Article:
Nationally-recognized Keynote speaker, Jil Swearingen, co-author of Plant Invaders of Mid-Atlantic Natural Areas will present, “We’re Moving on Up: Invasive Plants Heading North”. Karl Wagener, Executive Director of the Connecticut Council on Environmental Quality, will speak on “Connecticut’s Future: Rooted in Choice”. William Hyatt, Vice Chair of the Connecticut Invasive Plants Council, will provide a legislative update. Charlotte Pyle, recently retired from the USDA Natural Resources Conservation Service will deliver closing remarks.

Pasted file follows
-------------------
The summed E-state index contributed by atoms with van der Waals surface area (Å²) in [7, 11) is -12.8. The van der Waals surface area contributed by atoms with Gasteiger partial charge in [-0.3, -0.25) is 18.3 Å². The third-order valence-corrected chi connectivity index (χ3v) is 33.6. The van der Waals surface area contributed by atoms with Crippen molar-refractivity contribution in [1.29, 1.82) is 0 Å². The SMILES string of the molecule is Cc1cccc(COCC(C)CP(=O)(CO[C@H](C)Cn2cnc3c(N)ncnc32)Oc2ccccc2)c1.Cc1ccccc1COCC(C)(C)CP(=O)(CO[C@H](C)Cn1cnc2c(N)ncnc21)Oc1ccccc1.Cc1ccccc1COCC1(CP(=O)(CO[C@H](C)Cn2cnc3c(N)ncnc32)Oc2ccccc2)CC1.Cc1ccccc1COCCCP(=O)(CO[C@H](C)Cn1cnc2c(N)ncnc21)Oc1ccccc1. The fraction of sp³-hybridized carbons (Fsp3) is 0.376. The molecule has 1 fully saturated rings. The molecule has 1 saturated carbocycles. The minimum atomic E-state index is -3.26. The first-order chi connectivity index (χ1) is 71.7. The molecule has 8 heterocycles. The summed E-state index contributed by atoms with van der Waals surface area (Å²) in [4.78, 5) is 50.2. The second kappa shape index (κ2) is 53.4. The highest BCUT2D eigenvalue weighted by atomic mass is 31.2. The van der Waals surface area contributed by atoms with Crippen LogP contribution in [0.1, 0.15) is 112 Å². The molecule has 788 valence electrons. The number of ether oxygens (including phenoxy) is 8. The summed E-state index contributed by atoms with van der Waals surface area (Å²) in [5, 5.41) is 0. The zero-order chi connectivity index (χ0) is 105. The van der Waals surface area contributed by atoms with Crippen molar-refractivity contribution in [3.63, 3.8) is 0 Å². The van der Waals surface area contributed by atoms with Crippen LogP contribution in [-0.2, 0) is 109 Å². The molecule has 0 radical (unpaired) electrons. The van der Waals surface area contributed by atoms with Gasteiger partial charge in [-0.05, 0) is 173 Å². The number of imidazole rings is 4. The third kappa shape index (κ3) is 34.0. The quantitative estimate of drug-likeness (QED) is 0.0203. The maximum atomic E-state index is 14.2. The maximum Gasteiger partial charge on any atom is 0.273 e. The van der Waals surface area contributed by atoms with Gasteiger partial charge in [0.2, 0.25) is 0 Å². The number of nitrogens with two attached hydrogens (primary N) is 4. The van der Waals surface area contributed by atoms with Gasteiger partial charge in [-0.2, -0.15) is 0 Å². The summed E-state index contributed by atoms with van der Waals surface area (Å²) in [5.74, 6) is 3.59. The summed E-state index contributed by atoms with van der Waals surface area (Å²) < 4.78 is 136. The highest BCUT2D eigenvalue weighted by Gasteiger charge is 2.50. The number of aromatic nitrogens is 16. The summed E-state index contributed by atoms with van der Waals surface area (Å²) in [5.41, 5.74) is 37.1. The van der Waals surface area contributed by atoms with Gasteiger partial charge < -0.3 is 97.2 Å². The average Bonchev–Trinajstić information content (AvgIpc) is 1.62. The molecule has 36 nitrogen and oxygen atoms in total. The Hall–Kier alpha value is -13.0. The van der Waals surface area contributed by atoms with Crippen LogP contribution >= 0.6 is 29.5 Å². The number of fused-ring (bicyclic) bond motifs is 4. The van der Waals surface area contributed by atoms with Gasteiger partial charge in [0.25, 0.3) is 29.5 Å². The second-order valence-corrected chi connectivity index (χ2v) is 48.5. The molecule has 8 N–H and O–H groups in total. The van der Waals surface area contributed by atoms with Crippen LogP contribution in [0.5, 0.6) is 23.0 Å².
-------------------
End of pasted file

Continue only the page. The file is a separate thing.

Concurrent afternoon sessions will include:

What Are Other States Doing? Panel discussion with New England invasive plant experts.

Native Plants for our Pollinators – Creating a balanced and healthy pollinator environment.

Management of Key Invasives: Success Stories and Progress Reports 

Biological Control: No Animal Too Small – Learn about these valuable invasive plant management tools.

Aquatic Invasive Plants – Updates on Hydrilla and other new aquatic invasive plant threats.

Plants to Watch Out For – What are the new invasives that threaten our borders?

Research and management posters, an invasive plant identification area, and other educational exhibits will be featured throughout the day.